This Saturday, October 23rd – HMAUS (Hawaii Macintosh & Apple Users Society) and Leeward Community College partner again to present Geek Day 2010. Last year was packed and this year should be even better! Geek Day will be full of FREE demos and hands-on workshops introducing iPhoto, Mac 101, iMovie, Illustrator, Maya, Mobile Technologies, Social Media and Garage Band. If you just got your iPhone, are an Apple Fanboy, or just want to make new geeky friends, it will be a great day of fun.
Get all the details:
Geek Day 2010 Saturday, October 23, 2010
8:30am-2:30 pm • FREE • LCC
It seems like every week there’s some new product or service that HMAUS is demonstrating. HMAUS (Hawaii Mac & Apple User Society) offers help to people looking to expand their world a bit with discussions and training on things like social networking, photography, iPad, and much more.
In fact this week there are two great sessions coming up:
2) Boot Camp #2 – Get on the Bus! 8/28/10 — get tips to iLife ’09, Apple’s suite of products for imaging and photography: iPhoto, iMovie and iDVD.
And be sure to become a member of HMAUS also to help keep great events like these coming!
Unconferenz has rescheduled to Saturday, March 20, 2010 from 8:00 AM – 4:00 AM at Kapiolani Community College. (This was postponed due to the Tsunami Warnings the day of the original event.) A wide variety of topics and a great chance to network. Sign up on their site now to get a t-shirt and lunch.
HMAUS (Hawaii Mac and Apple User Society) has scheduled their annual Springfest for May 1st at Kapiolani Community College. These day-long events typically feature a variety of FREE lectures and demos covering computer use, digital photography, and social media, and are open to the public. Details are still forthcoming, but pencil in the date now.
Like a lot of people I was excited to learn about yesterday’s Apple iPad release. Steve Jobs had said it would be “one of the most important things I’ve ever done” [techcrunch]. Apple calls it “magical and revolutionary“. And, also like a lot of people, I was let down by learning the details of the iPad. I think I know why.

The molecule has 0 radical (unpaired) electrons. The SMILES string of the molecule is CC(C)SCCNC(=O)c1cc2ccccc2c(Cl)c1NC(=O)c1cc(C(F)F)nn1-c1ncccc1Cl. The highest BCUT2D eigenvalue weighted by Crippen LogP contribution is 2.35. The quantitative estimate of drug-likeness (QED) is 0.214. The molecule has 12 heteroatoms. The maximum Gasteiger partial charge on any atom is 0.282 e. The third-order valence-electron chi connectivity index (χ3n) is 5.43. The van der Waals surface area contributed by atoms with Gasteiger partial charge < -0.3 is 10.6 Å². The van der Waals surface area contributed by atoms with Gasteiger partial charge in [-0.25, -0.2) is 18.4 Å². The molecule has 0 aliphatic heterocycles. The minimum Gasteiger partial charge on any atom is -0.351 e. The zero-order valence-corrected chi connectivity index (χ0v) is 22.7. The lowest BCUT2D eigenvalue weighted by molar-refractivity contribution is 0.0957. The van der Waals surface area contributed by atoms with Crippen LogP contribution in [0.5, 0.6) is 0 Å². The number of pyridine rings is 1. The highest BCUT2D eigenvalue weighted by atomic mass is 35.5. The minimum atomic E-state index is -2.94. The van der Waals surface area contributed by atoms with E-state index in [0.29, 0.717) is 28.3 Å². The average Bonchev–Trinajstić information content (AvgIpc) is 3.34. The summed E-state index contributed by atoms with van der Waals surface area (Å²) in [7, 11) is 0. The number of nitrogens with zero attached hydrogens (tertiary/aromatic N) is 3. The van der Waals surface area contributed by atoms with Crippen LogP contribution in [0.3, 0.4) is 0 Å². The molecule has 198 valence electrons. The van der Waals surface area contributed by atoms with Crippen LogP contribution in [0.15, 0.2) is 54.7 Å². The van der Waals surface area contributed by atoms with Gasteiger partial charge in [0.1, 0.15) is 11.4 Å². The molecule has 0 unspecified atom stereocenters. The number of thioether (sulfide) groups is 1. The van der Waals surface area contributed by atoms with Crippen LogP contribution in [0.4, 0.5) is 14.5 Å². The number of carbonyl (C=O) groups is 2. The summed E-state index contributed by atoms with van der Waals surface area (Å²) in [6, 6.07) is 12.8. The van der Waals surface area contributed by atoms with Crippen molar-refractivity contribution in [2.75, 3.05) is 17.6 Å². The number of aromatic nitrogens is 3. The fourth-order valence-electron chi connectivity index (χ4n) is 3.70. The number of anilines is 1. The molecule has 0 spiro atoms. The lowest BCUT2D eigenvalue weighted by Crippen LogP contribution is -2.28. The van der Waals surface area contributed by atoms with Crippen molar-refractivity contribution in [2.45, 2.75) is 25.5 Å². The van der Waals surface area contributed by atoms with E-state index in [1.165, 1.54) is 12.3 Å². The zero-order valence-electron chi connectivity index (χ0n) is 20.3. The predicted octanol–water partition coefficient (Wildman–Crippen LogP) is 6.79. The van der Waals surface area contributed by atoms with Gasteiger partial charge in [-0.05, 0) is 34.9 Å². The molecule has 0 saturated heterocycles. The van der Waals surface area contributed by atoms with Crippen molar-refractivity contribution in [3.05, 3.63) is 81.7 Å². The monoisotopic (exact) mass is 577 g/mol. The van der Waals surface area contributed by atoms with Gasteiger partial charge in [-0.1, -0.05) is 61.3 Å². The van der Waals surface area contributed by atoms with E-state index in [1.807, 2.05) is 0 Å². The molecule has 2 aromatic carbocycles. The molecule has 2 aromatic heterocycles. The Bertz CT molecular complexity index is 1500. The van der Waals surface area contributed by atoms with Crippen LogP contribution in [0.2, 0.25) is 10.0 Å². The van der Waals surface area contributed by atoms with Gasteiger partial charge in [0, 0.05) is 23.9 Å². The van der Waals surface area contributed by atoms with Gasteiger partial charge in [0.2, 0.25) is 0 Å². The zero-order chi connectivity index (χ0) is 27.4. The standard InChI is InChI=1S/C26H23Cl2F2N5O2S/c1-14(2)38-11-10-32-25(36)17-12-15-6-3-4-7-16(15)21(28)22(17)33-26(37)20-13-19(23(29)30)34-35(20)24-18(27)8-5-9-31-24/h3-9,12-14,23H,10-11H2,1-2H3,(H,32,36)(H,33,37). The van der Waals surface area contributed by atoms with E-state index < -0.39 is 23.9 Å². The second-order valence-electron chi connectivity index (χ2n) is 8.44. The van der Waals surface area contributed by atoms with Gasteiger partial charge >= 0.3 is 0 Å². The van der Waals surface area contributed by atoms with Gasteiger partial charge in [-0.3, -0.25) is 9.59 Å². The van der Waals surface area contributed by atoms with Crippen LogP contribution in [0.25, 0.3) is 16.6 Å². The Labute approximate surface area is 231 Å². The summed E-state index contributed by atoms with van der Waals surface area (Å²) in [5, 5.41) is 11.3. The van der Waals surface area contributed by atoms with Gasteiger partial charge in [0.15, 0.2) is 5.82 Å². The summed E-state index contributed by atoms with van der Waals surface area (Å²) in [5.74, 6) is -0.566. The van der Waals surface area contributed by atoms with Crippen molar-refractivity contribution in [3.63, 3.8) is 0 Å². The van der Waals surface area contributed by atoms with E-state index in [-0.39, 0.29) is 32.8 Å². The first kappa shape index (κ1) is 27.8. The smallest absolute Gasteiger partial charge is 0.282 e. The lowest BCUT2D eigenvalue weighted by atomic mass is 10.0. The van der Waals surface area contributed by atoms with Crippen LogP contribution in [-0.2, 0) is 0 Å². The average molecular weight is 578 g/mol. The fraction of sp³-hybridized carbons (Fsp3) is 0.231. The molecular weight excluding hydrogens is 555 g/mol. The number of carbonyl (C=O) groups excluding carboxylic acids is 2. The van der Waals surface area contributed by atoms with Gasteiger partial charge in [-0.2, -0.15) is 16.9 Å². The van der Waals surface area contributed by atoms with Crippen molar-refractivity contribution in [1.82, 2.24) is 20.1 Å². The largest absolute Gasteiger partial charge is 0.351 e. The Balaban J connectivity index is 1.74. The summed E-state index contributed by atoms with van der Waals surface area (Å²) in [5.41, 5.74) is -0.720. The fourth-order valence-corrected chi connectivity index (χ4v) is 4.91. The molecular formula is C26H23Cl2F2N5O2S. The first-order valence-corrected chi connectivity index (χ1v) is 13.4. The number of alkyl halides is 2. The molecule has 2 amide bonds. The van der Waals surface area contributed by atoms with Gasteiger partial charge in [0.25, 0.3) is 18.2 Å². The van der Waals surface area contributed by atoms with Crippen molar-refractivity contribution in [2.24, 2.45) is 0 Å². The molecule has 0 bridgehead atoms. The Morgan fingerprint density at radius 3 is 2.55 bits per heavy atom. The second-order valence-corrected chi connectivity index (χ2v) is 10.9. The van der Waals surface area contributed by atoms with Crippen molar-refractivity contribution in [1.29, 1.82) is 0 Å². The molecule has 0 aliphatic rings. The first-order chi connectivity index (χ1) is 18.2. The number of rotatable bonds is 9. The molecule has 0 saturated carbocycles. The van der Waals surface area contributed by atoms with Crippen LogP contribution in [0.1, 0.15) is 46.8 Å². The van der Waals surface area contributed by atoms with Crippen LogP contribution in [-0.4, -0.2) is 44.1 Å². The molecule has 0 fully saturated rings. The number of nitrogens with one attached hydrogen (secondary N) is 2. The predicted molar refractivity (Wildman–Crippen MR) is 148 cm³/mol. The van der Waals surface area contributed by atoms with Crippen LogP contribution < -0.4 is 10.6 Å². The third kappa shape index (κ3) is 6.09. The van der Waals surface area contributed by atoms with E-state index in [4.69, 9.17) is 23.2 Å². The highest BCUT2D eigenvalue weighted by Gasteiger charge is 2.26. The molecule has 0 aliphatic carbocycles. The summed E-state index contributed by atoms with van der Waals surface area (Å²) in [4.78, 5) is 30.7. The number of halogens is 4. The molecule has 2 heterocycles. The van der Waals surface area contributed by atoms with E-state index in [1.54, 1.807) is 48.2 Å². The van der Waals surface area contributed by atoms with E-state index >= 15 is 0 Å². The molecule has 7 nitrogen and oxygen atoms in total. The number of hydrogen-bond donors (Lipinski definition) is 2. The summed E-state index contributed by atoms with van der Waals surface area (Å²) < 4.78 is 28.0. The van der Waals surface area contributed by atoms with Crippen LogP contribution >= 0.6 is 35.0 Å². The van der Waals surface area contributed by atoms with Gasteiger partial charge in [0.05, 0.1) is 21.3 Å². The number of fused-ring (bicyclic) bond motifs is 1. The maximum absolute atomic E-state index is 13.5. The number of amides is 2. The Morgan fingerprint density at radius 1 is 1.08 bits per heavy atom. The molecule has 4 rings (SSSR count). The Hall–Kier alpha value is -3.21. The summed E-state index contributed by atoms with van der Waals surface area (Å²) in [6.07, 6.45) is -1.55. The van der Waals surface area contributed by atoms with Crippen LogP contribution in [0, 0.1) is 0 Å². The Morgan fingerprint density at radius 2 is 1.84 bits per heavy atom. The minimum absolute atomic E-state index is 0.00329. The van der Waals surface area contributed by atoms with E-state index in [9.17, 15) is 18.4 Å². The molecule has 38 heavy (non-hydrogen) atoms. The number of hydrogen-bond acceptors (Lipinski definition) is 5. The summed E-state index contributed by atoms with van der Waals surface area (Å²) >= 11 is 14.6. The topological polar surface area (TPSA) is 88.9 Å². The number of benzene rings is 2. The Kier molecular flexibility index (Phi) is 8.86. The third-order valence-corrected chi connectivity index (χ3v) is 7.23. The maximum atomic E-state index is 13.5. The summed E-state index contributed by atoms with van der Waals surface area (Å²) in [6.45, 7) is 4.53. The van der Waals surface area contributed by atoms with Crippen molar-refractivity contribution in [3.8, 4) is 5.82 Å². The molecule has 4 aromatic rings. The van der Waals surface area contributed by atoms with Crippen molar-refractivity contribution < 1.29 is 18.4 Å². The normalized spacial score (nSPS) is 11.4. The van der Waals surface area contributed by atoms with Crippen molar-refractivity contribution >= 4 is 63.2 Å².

Many people assumed that this new device would be along the lines of a netbook — one of those small-screened devices that allows users to do MOST of what they can on their larger PCs, but using more cloud-based services to get around storage and processing limitations. In other words, netbooks are a perfect match for things like Google Docs, Dropbox, and Picnik to help get around less powerful CPUs and smaller drives.
That assumption — that iPad would be a netbook — was what led to my disappointment. The iPad doesn’t do a lot of the things you need a netbook to do: multitasking (multiple applications running at the same time), Flash in web sites, and file and document control. In fact, several sites have lists of why the iPad fail: gizmodo, pcworld. But I think they are missing the point.
As far as most of the features on the iPad, they are available already (albeit in smaller screen space) on iPhones and iPod Touches: Safari, Mail, Video, Photos, YouTube, iPod, iTunes, App Store, Maps, Notes, Calendar, Contacts, Home Screen, Spotlight Search. The biggest NEW feature is the “iBook” which makes the iPad an eReader for electronic books. (Yes, iPod Touch and iPhone also have this ability — Classics app, for example, looks amazingly like what iBooks became.)